New alternative to Trump's wall would create jobs, renewable energy, and increase border security
A consortium of scientists and engineers have proposed that the U.S. and Mexico build a series of guarded solar, wind, natural gas and desalination facilities along the entirety of the border.
- The proposal was recently presented to several U.S. members of Congress.
- The plan still calls for border security, considering all of the facilities along the border would be guarded and connected by physical barriers.
- It's undoubtedly an expensive and complicated proposal, but the team argues that border regions are ideal spots for wind and solar energy, and that they could use the jobs and fresh water the energy park would create.
"What should the U.S. do about The Wall?" is a question that's destined to divide many Americans. But there's one proposal for the U.S.-Mexico border that, at least in theory, seems agreeable to everyone.
A consortium of 28 engineers and scientists has proposed that – instead of building a simple barrier along the approximately 2,000-mile border – the U.S. and Mexico could work together to build an industrial park along the divide that would include desalination facilities, solar energy panels, wind turbines and natural gas pipelines. The plan would not only provide the region with border security – considering it'd be a continuous train of heavily guarded industrial facilities – but also energy, water and jobs.
In a white paper, the team called it a "future energy, water, industry and education park" that "will create massive opportunities for employment and prosperity."
"Just like the transcontinental railroad transformed the United States in the 19th century, or the Interstate system transformed the 20th century, this would be a national infrastructure project for the 21st century," Luciano Castillo, Purdue University's Kenninger Professor of Renewable Energy and Power Systems and lead of the consortium, told Phys.org. "It would do for the Southwest what the Tennessee Valley Authority has done for the Southeast over the last several decades."
Building such a park would undoubtedly be a complicated, expensive undertaking. The team estimates the solar energy arm of the project alone would require 8 million solar panels and cost $4.5 billion. Still, many parts of the border region are ideal for generating renewable energy. The white paper describes how the areas of strong winds in the Gulf and Baja California regions "are ideal for wind farms."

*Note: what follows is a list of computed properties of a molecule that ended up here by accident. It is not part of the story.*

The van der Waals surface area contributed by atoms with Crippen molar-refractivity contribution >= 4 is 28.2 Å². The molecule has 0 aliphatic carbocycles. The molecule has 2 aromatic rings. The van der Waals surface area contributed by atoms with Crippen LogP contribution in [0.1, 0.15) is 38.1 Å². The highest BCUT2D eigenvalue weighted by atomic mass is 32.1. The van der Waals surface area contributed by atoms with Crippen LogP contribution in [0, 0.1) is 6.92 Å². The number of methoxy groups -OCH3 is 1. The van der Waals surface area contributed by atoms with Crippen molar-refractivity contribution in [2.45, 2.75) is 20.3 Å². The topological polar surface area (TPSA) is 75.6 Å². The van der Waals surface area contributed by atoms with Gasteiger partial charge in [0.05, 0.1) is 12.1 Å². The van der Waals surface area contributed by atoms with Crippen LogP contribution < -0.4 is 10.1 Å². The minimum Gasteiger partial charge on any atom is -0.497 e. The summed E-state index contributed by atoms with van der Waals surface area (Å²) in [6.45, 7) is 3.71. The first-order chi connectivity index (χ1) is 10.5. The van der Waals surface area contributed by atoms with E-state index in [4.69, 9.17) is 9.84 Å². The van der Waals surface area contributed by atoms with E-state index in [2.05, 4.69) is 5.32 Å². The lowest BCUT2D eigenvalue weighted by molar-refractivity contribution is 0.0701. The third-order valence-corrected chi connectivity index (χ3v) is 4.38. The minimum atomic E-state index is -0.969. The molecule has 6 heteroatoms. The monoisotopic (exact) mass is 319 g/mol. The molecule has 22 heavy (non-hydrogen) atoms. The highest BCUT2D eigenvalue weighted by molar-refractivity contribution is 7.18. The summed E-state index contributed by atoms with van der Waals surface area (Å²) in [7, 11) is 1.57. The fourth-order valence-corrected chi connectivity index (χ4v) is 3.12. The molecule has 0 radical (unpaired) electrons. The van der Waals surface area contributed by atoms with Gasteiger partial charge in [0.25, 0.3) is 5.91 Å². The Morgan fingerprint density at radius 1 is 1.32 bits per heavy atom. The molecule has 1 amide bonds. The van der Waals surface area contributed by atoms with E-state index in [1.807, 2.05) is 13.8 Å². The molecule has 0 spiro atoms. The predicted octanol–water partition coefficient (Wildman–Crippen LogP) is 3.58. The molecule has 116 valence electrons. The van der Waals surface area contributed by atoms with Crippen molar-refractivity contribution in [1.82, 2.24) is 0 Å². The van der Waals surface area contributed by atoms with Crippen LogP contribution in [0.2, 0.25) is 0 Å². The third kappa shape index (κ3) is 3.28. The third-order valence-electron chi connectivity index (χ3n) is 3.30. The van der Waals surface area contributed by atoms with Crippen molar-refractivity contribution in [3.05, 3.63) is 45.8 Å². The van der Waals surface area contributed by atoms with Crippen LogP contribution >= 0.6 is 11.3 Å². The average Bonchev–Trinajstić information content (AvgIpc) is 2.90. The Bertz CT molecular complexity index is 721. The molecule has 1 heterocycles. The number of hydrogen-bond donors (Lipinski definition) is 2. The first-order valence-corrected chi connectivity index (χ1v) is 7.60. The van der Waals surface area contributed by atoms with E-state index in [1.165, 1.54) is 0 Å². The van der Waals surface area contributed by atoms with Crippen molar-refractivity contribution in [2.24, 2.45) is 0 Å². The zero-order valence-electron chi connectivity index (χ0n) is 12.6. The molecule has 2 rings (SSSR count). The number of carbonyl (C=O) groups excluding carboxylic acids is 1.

Similarly, the desalination part of the proposal would bring water to California, Texas, New Mexico, and Arizona – areas "in the grip of severe to exceptional drought conditions," the paper states. The team added that these efforts, which would include an "interconnected super-pipe system" along the entirety of the border, could help make the U.S. a global leader in the industry.
"At first blush the idea seems too big, too aggressive, but consider the Roman aqueducts or the transcontinental railroads—enormous undertakings that gave enormous benefits. The cost of providing basic, essential infrastructure to the border lands is tiny compared to the opportunities it creates," Ronald Adrian, Regent's Professor at Arizona State University, told Phys.org. "I view this project as a means of creating wealth by turning unused land of little value along the border into valuable land that has power, water access and ultimately agriculture, industry, jobs, workers and communities. With only a wall, you still have unused land of little value."
So far, the team has presented their proposal to three U.S. representatives and one senator. It's a plan that they say will help reduce illegal immigration while providing more jobs and cleaner energy to both U.S. and Mexico.
"Democrats want a Green New Deal. Republicans want border security," Castillo told Scientific American. "Both parties could win. It could be a win–win for the U.S. and Mexico, too. This idea could spark a completely new conversation about the border. And we need that."
What would happen if you tripled the US population? Join Matthew Yglesias and Charles Duhigg at 1pm ET on Monday, September 28.
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